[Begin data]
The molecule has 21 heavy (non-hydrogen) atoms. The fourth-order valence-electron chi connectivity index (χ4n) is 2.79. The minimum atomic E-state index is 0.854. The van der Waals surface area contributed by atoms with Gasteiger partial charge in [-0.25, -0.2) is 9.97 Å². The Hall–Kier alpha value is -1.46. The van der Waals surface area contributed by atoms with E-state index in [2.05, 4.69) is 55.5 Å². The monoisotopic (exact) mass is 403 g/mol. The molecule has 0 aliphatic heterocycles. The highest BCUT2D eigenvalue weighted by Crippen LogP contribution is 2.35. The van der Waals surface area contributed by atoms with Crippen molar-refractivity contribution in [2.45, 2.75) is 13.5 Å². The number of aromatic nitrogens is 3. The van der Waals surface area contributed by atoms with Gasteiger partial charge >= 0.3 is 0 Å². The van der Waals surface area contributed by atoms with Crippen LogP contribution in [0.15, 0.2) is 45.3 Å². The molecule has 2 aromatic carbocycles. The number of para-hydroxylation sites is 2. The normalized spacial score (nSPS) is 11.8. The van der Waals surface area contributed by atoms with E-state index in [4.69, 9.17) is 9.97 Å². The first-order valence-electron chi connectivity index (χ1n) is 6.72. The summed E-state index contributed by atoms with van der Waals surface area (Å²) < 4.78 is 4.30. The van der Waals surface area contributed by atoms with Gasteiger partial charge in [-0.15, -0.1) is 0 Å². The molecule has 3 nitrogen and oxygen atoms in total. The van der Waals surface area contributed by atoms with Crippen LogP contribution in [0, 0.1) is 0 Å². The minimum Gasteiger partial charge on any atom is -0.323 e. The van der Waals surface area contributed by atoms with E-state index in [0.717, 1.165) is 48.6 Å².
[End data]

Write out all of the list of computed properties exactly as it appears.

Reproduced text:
The molecule has 21 heavy (non-hydrogen) atoms. The fourth-order valence-electron chi connectivity index (χ4n) is 2.79. The minimum atomic E-state index is 0.854. The van der Waals surface area contributed by atoms with Gasteiger partial charge in [-0.25, -0.2) is 9.97 Å². The Hall–Kier alpha value is -1.46. The van der Waals surface area contributed by atoms with E-state index in [2.05, 4.69) is 55.5 Å². The monoisotopic (exact) mass is 403 g/mol. The molecule has 0 aliphatic heterocycles. The highest BCUT2D eigenvalue weighted by Crippen LogP contribution is 2.35. The van der Waals surface area contributed by atoms with Crippen molar-refractivity contribution in [2.45, 2.75) is 13.5 Å². The number of aromatic nitrogens is 3. The van der Waals surface area contributed by atoms with Gasteiger partial charge >= 0.3 is 0 Å². The van der Waals surface area contributed by atoms with Crippen LogP contribution in [0.15, 0.2) is 45.3 Å². The molecule has 2 aromatic carbocycles. The number of para-hydroxylation sites is 2. The normalized spacial score (nSPS) is 11.8. The van der Waals surface area contributed by atoms with E-state index in [4.69, 9.17) is 9.97 Å². The first-order valence-electron chi connectivity index (χ1n) is 6.72. The summed E-state index contributed by atoms with van der Waals surface area (Å²) < 4.78 is 4.30. The van der Waals surface area contributed by atoms with Gasteiger partial charge in [-0.15, -0.1) is 0 Å². The molecule has 3 nitrogen and oxygen atoms in total. The van der Waals surface area contributed by atoms with Crippen LogP contribution in [0, 0.1) is 0 Å². The minimum Gasteiger partial charge on any atom is -0.323 e. The van der Waals surface area contributed by atoms with E-state index in [0.717, 1.165) is 48.6 Å².